North Korea? No. Inflation? No. Its Aging Population? YES.
This article printed in The Chosun Ilbo points out Korea’s largest underlying problem: it is the most rapidly aging population in the world. It is for this reason that the Seoul Gyopo Guide has suggested two taxes, one on soju, and one on cigarettes. Those proposals made here on this blog were suggested in order to address Korea’s aging problem. The facts are that Korea faces larger cost outlays as its population ages, either in the form of higher pension payments to its citizens, or in the form of higher medical costs to the elderly. If you want to see a template for what happens when a nation grows older and is not prepared to face the consequences, then you can look to the United States, where the entire social security system and medical system for the elderly (Medicare) is threatened.
The Obvious Problems
It should be pretty clear to many: the older you get, the more susceptible you are to getting ill. Well, in Korea, the ratios in The Chosun Ilbo article are pretty clear. The number of elderly will outnumber the youth. That means more sick people compared to healthy people. It doesn’t matter where you go or when you went there, the result is always the same. That is just Father Time’s effect on people. Currently, the nationalized health system is in considerable financial trouble. That has been highlighted in this article. This problem will, inevitably, get worse, as time passes.
While less visible, the same pressures face the National Pension Fund of Korea (NPF). With fewer workers paying into the NPF over time, and more recipients of potential benefits, you need not be an accountant to understand the basic math. The same exact thing is happening in the United States, where a great deal of domestic political maneuvering is related to this issue. It is a mess, and there are no easy answers for the largest economy in the world. The decline in the US’ relative power in the global economy has made bad matters even worse.
Korea’s Problem May Hurt Its Economy
In addition to the problems that will occur to the Korean social system, there are other, more direct, economic effects. In economic theory, there is the notion of creative destruction. Basically, it means that as one industry declines, some innovation within that industry is used to create the next generation of industries. Korea is a definite example. Steel, automobiles, shipbuilding are three related industries which have fed off each other, and pushed each other to greater global positions in the global economy. There is no one involved in those industries that do not know the names POSCO, Hyundai-Kia Motor, and Hyundai Heavy (among others). That they are all located in Korea is no mistake. Related technologies or products has been used in each others’ industries.
In technology, the very, very picky tastes of the young, Korean consumers have driven LG Electronics, Samsung Electronics, et al, to similar positions in the global hierarchy. Koreans know that if a new product has features that no one likes, or if has some problem, then it will have a new name: DEAD. In that sense, Korea has served as a global laboratory for international tastes with respect to consumer electronics. The reason this has been possible is because of the Koreans in the 20s and 30s have both the purchasing power and the insistence for the best features in its products. Thirty years ago, this was not the case. It was the case in Japan. The most simple example: the Sony Walkman, which improved almost every season during the late 1970s and early 1980s. At that time, young Japanese consumers demanded the newest and best features. If this sounds familiar to the current-day Korean consumer electronics situation, then it should. We can talk all about how Koreans are superior to the Japanese, etc, which the Seoul Gyopo Guide rejects. While Sony may have made missteps, the Seoul Gyopo Guide suggests that it was Japan’s aging population, who was less demanding as it aged, that helped Sony lose its “edge” for innovation and design. Sony didn’t instantaneously become incompetent: its customers at home were not as effective in representing the demand for features because they simply got older. Korea Inc has taken full advantage of this, to its great credit. The same thing can be said for Hyundai-Kia, which has now created features that make its car more popular in the United States than Japan’s Nissan, when measured by market share.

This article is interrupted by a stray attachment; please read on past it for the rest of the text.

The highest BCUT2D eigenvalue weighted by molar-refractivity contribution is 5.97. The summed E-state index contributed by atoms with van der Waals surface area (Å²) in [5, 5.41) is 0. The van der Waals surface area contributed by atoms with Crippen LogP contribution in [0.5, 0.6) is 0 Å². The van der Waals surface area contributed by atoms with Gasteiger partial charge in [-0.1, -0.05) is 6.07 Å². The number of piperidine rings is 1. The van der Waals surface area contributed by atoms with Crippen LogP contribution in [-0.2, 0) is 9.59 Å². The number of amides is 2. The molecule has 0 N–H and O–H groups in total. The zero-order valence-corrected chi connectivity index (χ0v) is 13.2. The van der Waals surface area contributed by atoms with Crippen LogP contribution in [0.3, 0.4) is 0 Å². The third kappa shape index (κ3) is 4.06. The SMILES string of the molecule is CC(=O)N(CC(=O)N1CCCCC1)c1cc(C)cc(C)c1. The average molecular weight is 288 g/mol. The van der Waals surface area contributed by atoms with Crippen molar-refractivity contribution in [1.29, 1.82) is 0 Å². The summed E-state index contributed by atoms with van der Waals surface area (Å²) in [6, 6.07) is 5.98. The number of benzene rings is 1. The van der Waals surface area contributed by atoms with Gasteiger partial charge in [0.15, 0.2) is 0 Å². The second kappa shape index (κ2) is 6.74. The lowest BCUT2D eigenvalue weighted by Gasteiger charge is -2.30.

While it is one thing for an opportunity to present itself, it is another one altogether to take full advantage of the opportunity. There is little doubt that Korea Inc has done just that. However, The Chosun Ilbo article, and its underlying meaning, should serve as a reminder that the same thing that has happened to Japan can happen to Korea.